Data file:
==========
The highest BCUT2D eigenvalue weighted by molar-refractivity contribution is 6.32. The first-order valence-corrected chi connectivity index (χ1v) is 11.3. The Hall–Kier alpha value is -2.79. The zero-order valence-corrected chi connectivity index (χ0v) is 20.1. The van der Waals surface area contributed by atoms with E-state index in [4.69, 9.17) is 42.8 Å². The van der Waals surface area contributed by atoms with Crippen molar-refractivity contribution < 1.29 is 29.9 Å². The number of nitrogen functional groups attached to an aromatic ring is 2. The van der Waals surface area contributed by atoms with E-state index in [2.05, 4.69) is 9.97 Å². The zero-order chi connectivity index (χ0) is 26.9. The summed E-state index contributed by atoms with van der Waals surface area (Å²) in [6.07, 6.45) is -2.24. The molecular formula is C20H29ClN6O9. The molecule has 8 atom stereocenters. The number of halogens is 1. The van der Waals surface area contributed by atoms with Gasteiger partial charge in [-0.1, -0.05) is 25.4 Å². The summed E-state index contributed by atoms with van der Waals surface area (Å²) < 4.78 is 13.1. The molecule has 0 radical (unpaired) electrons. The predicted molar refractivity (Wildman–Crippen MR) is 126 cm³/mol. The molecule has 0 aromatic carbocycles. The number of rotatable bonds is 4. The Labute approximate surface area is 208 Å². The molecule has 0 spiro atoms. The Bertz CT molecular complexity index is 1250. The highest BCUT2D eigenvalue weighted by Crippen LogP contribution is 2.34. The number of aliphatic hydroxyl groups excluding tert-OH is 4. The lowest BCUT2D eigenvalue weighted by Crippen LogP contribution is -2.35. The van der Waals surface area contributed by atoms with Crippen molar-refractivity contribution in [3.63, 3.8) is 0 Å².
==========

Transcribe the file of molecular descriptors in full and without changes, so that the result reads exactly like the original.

The highest BCUT2D eigenvalue weighted by molar-refractivity contribution is 6.32. The first-order valence-corrected chi connectivity index (χ1v) is 11.3. The Hall–Kier alpha value is -2.79. The zero-order valence-corrected chi connectivity index (χ0v) is 20.1. The van der Waals surface area contributed by atoms with E-state index in [4.69, 9.17) is 42.8 Å². The van der Waals surface area contributed by atoms with Crippen molar-refractivity contribution < 1.29 is 29.9 Å². The number of nitrogen functional groups attached to an aromatic ring is 2. The van der Waals surface area contributed by atoms with E-state index in [2.05, 4.69) is 9.97 Å². The zero-order chi connectivity index (χ0) is 26.9. The summed E-state index contributed by atoms with van der Waals surface area (Å²) in [6.07, 6.45) is -2.24. The molecular formula is C20H29ClN6O9. The molecule has 8 atom stereocenters. The number of halogens is 1. The van der Waals surface area contributed by atoms with Gasteiger partial charge in [-0.1, -0.05) is 25.4 Å². The summed E-state index contributed by atoms with van der Waals surface area (Å²) < 4.78 is 13.1. The molecule has 0 radical (unpaired) electrons. The predicted molar refractivity (Wildman–Crippen MR) is 126 cm³/mol. The molecule has 0 aromatic carbocycles. The number of rotatable bonds is 4. The Labute approximate surface area is 208 Å². The molecule has 0 spiro atoms. The Bertz CT molecular complexity index is 1250. The highest BCUT2D eigenvalue weighted by Crippen LogP contribution is 2.34. The number of aliphatic hydroxyl groups excluding tert-OH is 4. The lowest BCUT2D eigenvalue weighted by Crippen LogP contribution is -2.35. The van der Waals surface area contributed by atoms with Crippen molar-refractivity contribution in [3.63, 3.8) is 0 Å².